What is explosive exercise? Explosive exercise builds power, strength and fitness faster and can be defined as movements in which the rate of force development is maximum or near maximum.

Whether you'll need carbs or not also depends on the type of exercise. For the vast majority of people, extra pre or post workout carbs are not needed. However, if you do CrossFit, sprinting and other high-intensity activities which require explosive actions, extra carbs can be beneficial for sustaining strength.

Have you tried carb-ups? Let me know your thoughts!

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Martina Slajerova
Creator of

Martina Slajerova

I changed the way I ate in 2011, when I was diagnosed with Hashimoto’s, an autoimmune disease that affects the thyroid. I had no energy, and I found it more and more difficult to maintain a healthy weight.

That’s when I decided to quit sugar, grains, and processed foods, and to start following a whole-foods-based ketogenic approach to food.

About the Reviewer

This article has been reviewed by Franziska Spritzler, RD, CDE who is a qualified expert. At KetoDiet we work with a team of health professionals to ensure accurate and up-to-date information. You can find out more on the About us page.

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Comments (17)

I’m starting out on a low carb diet (aiming for max 20g a day) due to historic injuries and my job becoming less active, I’ve piled the weight on over the last three years. Over the last 9 months I’ve got back into kickboxing and overcome my injury to a point where I feel I’m ready to up my training.
I will be looking to kickbox 3 times a week (with occasional heavy sparring sessions, knee depending) and if possible 2xHIIT. I have a lot of weight to loose, so the keto diet suits me (I also hate most carb type foods) but should I be adding extra carbs? Or aim for the low 20g?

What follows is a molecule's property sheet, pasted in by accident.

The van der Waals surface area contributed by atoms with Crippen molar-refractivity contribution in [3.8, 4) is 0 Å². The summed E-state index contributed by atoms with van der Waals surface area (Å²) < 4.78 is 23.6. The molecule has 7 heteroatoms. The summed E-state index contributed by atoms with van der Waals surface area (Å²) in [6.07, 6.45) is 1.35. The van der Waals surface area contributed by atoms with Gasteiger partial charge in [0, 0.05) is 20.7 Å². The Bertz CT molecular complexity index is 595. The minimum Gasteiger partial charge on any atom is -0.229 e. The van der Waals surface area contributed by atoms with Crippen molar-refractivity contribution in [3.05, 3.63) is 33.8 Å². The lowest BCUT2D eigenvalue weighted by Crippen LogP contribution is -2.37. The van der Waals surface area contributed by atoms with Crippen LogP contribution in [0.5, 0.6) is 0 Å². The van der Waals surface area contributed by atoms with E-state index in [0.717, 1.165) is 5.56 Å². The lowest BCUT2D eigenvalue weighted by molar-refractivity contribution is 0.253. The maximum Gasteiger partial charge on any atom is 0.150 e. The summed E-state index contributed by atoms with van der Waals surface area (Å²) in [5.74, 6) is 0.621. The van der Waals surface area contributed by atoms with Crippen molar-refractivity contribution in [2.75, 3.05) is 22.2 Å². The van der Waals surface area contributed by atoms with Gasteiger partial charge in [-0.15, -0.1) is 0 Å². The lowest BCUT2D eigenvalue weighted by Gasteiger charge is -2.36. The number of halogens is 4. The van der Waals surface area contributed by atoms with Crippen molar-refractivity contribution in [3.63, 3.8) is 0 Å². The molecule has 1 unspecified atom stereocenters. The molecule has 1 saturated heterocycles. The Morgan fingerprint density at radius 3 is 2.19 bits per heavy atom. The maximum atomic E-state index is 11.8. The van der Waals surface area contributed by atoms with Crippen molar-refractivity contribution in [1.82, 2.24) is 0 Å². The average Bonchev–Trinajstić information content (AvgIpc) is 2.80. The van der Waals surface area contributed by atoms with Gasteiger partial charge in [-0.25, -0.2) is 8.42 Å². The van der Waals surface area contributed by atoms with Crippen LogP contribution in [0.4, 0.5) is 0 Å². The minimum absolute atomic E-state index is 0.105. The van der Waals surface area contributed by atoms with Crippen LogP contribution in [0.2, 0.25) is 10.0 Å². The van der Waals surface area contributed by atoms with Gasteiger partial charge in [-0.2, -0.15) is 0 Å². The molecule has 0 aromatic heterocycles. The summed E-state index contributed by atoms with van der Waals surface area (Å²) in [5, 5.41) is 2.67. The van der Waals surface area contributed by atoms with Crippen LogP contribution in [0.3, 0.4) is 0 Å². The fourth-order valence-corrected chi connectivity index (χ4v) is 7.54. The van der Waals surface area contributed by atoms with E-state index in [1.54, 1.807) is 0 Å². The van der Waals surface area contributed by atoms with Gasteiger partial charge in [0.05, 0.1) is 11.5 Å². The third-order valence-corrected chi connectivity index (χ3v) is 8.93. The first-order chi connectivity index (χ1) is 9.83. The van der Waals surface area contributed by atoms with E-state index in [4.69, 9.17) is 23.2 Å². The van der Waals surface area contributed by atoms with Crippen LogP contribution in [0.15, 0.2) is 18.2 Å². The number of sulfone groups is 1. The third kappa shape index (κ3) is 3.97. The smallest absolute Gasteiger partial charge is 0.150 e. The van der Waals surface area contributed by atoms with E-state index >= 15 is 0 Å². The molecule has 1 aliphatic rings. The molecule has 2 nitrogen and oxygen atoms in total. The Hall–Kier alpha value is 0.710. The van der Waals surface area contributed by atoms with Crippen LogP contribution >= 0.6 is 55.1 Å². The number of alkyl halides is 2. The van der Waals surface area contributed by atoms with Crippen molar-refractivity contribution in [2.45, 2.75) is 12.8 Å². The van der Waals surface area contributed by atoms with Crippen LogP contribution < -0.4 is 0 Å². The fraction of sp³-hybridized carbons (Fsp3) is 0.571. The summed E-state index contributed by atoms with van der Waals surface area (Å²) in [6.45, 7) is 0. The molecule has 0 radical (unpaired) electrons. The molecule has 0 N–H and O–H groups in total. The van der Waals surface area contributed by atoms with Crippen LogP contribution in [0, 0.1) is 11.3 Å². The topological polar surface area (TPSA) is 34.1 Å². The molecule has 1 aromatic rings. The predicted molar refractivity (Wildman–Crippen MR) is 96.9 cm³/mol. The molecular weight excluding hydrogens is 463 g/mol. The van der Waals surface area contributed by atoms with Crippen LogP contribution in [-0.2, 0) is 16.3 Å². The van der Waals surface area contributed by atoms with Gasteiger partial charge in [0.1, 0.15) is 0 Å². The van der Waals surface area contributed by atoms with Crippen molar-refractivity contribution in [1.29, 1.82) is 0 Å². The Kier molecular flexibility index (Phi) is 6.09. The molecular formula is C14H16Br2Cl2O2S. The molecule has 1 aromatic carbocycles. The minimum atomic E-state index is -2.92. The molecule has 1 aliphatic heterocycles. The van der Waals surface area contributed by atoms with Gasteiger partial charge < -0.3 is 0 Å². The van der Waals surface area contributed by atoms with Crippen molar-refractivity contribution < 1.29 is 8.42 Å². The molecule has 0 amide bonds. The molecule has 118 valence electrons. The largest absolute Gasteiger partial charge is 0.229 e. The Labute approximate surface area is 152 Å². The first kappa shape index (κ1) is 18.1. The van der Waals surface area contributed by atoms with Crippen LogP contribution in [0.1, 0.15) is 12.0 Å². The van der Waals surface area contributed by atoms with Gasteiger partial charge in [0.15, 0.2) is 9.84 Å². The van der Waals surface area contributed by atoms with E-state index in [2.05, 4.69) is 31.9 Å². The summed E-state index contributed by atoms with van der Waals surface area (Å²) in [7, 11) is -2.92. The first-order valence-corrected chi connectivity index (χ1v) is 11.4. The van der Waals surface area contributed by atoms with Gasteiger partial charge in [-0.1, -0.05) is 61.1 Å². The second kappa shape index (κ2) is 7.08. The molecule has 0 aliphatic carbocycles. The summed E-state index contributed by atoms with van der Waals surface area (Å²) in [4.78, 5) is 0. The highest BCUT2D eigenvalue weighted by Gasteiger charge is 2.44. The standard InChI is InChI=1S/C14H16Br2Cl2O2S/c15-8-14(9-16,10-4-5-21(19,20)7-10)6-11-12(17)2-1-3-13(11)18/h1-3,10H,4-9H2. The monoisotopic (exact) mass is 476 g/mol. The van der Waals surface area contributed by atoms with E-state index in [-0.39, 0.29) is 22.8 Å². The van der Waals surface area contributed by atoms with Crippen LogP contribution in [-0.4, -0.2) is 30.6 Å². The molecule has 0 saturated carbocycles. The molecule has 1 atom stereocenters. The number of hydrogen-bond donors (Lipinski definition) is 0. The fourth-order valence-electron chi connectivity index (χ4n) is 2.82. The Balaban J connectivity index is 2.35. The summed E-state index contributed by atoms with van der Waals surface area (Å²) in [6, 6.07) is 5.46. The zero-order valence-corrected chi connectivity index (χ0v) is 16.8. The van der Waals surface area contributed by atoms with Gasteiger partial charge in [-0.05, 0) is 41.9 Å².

When in ketosis and engaging in HIIT training such as CrossFit and OrangeTheory, what is the general recommended amount of carb intake in grams as a percentage of the day's caloric intake?  There's literature out there about consuming carbs either before and/or after exercise.  Do you have a preference or do you see a benefit in either?  How to gage how much carb will be "spent" during a workout and if you don't add the carbs pre or post workout, is it dangerous or does it halt the weight loss process?

I have been on keto for 8 months. Its going very well. I am 60 yrs old. I am currently training fora sprint triathlon in 2018. None of the Triathlon sites seem to understand keto, they all promote energy bars and energy drinks which of course are loaded with carbs. Any suggestions for what to have on hand DURING the race for added fuel???

Hi, thanks for an amazingly well researched website. Is there an app coming soon on the iphone?
I was a vegan before recently turning to the keto diet, initially for fat loss. I do intend to work out a way to be healthily vegan on a ketogenic diet, and will share if I make interesting discoveries along the way.
I came here looking to see if I can justify a higher number of vegetable based carbohydrates by doing more exercise. You recommend glucose over fructose if doing HIIT and similar due to the muscle glycogen being prioritised during the workout. Can starchy sources of carbs (i.e. vegetables) therefore be eaten more freely, if afterwards some kind of resistance training was involved?
Would this also be true of sports like football or squash? i.e. Can a vegetarian keto athlete get away with eating more starch based carbs and maintain ketosis? How much of a difference does time make - i.e. eating at midday and exercising at 1, or eating at 10 am and exercising at 8pm?
Thanks very much.

Thank you Joe! It is available on the iPhone since January 2017:
Yes, depending on the exercise, you can have more post workout carbs from vegetables. If I have a really intense training (HIIT), I sometimes eat sweet potatoes after my workouts. I generally tend to eat more carbs after my workouts but it's not something I always plan for. Sometimes I even skip meals, it depends how I feel.